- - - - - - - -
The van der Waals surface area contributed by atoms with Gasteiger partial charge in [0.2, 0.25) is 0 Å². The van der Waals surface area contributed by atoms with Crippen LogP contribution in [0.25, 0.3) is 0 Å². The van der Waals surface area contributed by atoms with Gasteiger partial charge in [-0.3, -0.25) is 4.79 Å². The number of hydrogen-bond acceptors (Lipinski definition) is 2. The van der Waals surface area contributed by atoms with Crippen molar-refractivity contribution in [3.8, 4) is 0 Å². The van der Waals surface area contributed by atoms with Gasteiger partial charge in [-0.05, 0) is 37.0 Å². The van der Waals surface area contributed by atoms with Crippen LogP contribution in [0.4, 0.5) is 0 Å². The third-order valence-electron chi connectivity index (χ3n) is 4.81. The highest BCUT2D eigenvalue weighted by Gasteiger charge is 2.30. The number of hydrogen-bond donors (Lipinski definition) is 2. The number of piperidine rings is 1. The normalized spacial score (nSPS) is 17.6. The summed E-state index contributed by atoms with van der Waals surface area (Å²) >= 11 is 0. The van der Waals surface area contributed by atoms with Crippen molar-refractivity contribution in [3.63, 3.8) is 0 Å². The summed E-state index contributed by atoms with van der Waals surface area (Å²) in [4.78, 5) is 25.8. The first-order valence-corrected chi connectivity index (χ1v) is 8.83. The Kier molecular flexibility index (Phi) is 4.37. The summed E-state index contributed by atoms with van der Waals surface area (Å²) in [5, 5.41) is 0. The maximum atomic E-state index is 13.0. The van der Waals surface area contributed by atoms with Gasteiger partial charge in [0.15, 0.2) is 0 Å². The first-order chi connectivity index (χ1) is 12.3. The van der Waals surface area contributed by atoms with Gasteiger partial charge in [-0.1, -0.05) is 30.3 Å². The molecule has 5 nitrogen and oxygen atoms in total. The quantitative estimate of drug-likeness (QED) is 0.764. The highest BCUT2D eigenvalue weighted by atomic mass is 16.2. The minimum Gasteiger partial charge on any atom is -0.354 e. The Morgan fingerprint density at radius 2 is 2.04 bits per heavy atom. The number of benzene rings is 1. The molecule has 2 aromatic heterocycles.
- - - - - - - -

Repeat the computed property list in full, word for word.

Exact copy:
The van der Waals surface area contributed by atoms with Gasteiger partial charge in [0.2, 0.25) is 0 Å². The van der Waals surface area contributed by atoms with Crippen LogP contribution in [0.25, 0.3) is 0 Å². The van der Waals surface area contributed by atoms with Gasteiger partial charge in [-0.3, -0.25) is 4.79 Å². The number of hydrogen-bond acceptors (Lipinski definition) is 2. The van der Waals surface area contributed by atoms with Crippen molar-refractivity contribution in [3.8, 4) is 0 Å². The van der Waals surface area contributed by atoms with Gasteiger partial charge in [-0.05, 0) is 37.0 Å². The van der Waals surface area contributed by atoms with Crippen LogP contribution in [0.4, 0.5) is 0 Å². The third-order valence-electron chi connectivity index (χ3n) is 4.81. The highest BCUT2D eigenvalue weighted by Gasteiger charge is 2.30. The number of hydrogen-bond donors (Lipinski definition) is 2. The number of piperidine rings is 1. The normalized spacial score (nSPS) is 17.6. The summed E-state index contributed by atoms with van der Waals surface area (Å²) >= 11 is 0. The van der Waals surface area contributed by atoms with Crippen molar-refractivity contribution in [3.63, 3.8) is 0 Å². The summed E-state index contributed by atoms with van der Waals surface area (Å²) in [4.78, 5) is 25.8. The first-order valence-corrected chi connectivity index (χ1v) is 8.83. The Kier molecular flexibility index (Phi) is 4.37. The summed E-state index contributed by atoms with van der Waals surface area (Å²) in [5, 5.41) is 0. The maximum atomic E-state index is 13.0. The van der Waals surface area contributed by atoms with Gasteiger partial charge in [0.15, 0.2) is 0 Å². The first-order chi connectivity index (χ1) is 12.3. The van der Waals surface area contributed by atoms with Gasteiger partial charge in [-0.1, -0.05) is 30.3 Å². The molecule has 5 nitrogen and oxygen atoms in total. The quantitative estimate of drug-likeness (QED) is 0.764. The highest BCUT2D eigenvalue weighted by atomic mass is 16.2. The minimum Gasteiger partial charge on any atom is -0.354 e. The Morgan fingerprint density at radius 2 is 2.04 bits per heavy atom. The number of benzene rings is 1. The molecule has 2 aromatic heterocycles.